• The obligee is the state licensing authority that requires the purchase of a public adjuster bond.
  • The principal is the public adjuster required to purchase the bond. 
  • The surety is the company that authorizes the bond and guarantees payment of claims.

The principal’s violation of fiduciary responsibilities—misrepresenting an insurance carrier’s settlement offer to a client, for example—gives the injured party the right to file a claim against the public adjuster’s bond for any resulting loss. While the surety guarantees payment of valid claims, it’s the principal who is legally obligated to pay them.

What typically happens is that the surety validates a claim first and then pays it initially on behalf of the principal. In doing so, the surety is extending credit to the principal, creating a debt that the principal must subsequently repay. If it is not repaid within a certain period of time, the surety can take legal action against the principal.

The annual premium for a public adjuster bond is calculated by multiplying the bond’s penal sum by the premium rate assigned by the surety. The premium rate reflects the underwriters’ assessment of the principal’s creditworthiness, which is based largely on the principal’s personal credit score. A high credit score indicates that the risk of the principal not repaying the surety for claims paid on the principal’s behalf is low.  Consequently, the premium rate will be low, potentially as low as one percent.  A principal with lesser credit will pay a higher premium rate.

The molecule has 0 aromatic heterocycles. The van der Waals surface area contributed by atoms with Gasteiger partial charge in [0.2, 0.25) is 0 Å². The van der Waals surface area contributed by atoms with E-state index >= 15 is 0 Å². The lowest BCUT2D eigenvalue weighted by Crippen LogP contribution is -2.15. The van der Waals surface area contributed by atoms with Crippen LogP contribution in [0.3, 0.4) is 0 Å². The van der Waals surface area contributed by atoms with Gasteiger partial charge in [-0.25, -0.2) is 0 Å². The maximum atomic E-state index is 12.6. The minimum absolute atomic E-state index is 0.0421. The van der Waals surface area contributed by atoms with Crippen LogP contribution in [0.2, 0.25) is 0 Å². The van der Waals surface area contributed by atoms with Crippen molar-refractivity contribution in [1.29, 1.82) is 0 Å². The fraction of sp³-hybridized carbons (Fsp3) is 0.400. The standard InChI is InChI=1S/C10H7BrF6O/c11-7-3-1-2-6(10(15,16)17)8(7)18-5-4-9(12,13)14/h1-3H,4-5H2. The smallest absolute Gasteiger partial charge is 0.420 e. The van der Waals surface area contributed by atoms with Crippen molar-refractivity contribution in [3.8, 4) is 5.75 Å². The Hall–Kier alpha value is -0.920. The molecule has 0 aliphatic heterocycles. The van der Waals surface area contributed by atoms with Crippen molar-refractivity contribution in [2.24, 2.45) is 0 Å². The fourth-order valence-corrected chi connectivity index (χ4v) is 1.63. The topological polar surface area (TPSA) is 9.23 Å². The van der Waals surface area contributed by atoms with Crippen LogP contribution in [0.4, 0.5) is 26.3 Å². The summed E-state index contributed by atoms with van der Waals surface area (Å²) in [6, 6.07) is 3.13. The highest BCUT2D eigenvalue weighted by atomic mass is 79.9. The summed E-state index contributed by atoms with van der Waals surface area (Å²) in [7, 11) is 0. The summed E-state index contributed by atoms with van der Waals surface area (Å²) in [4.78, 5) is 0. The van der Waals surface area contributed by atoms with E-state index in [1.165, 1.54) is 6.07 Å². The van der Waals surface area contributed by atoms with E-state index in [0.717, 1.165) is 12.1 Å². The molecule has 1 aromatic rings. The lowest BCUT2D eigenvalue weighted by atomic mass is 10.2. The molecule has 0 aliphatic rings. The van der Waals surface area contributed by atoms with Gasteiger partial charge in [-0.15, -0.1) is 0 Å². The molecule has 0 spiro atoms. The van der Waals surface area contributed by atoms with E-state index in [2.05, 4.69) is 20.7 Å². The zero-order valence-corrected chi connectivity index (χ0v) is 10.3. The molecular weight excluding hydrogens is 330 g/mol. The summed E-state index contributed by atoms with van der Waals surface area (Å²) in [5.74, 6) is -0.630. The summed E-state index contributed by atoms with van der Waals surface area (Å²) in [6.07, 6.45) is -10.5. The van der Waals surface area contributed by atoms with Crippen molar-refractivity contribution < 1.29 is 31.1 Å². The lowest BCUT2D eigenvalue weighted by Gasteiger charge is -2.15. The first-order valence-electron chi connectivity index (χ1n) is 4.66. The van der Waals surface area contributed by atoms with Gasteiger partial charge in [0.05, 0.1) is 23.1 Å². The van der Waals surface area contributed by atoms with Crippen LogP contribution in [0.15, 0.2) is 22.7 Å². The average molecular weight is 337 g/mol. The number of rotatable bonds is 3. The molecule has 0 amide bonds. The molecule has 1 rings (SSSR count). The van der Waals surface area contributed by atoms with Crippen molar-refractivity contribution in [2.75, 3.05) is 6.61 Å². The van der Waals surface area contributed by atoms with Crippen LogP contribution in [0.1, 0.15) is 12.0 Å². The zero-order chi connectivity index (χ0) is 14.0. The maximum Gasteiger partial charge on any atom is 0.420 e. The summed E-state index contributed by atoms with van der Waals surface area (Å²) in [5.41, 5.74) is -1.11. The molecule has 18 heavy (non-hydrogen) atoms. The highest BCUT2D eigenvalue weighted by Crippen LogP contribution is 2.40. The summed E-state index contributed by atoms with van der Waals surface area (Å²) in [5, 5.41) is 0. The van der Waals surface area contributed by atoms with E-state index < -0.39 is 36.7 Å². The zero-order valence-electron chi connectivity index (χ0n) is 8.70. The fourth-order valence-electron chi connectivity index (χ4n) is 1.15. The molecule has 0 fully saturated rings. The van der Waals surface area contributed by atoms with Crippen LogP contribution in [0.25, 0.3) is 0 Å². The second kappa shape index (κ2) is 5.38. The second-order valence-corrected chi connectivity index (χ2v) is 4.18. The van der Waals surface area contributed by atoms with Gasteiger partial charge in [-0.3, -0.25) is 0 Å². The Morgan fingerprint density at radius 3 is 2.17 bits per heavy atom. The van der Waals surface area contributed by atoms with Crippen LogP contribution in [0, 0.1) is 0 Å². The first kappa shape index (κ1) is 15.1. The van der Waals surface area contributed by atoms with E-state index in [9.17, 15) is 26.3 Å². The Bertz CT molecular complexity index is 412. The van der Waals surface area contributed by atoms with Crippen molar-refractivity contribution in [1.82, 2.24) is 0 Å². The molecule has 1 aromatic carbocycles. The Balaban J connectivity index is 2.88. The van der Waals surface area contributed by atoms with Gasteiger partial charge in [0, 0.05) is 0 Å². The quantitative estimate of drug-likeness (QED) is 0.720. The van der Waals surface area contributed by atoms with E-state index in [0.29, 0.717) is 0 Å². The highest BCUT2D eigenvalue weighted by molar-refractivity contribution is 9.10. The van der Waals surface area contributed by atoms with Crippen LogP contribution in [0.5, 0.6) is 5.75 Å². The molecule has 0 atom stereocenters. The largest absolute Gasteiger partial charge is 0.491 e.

How Do They Work?

The surety bond agreement is a legally binding contract among three parties referred to as the “obligee,” the “principal,” and the “surety.”

  • The obligee is the state licensing authority that requires the purchase of a public adjuster bond.
  • The principal is the public adjuster required to purchase the bond.
  • The surety is the company that authorizes the bond and guarantees payment of claims.

The principal’s violation of fiduciary responsibilities—misrepresenting an insurance carrier’s settlement offer to a client, for example—gives the injured party the right to file a claim against the public adjuster’s bond for any resulting loss. While the surety guarantees payment of valid claims, it’s the principal who is legally obligated to pay them.

What typically happens is that the surety validates a claim first and then pays it initially on behalf of the principal. In doing so, the surety is extending credit to the principal, creating a debt that the principal must subsequently repay. If it is not repaid within a certain period of time, the surety can take legal action against the principal.

What Do They Cost?

The annual premium for a public adjuster bond is calculated by multiplying the bond’s penal sum by the premium rate assigned by the surety. The premium rate reflects the underwriters’ assessment of the principal’s creditworthiness, which is based largely on the principal’s personal credit score. A high credit score indicates that the risk of the principal not repaying the surety for claims paid on the principal’s behalf is low.  Consequently, the premium rate will be low, potentially as low as one percent.  A principal with lesser credit will pay a higher premium rate.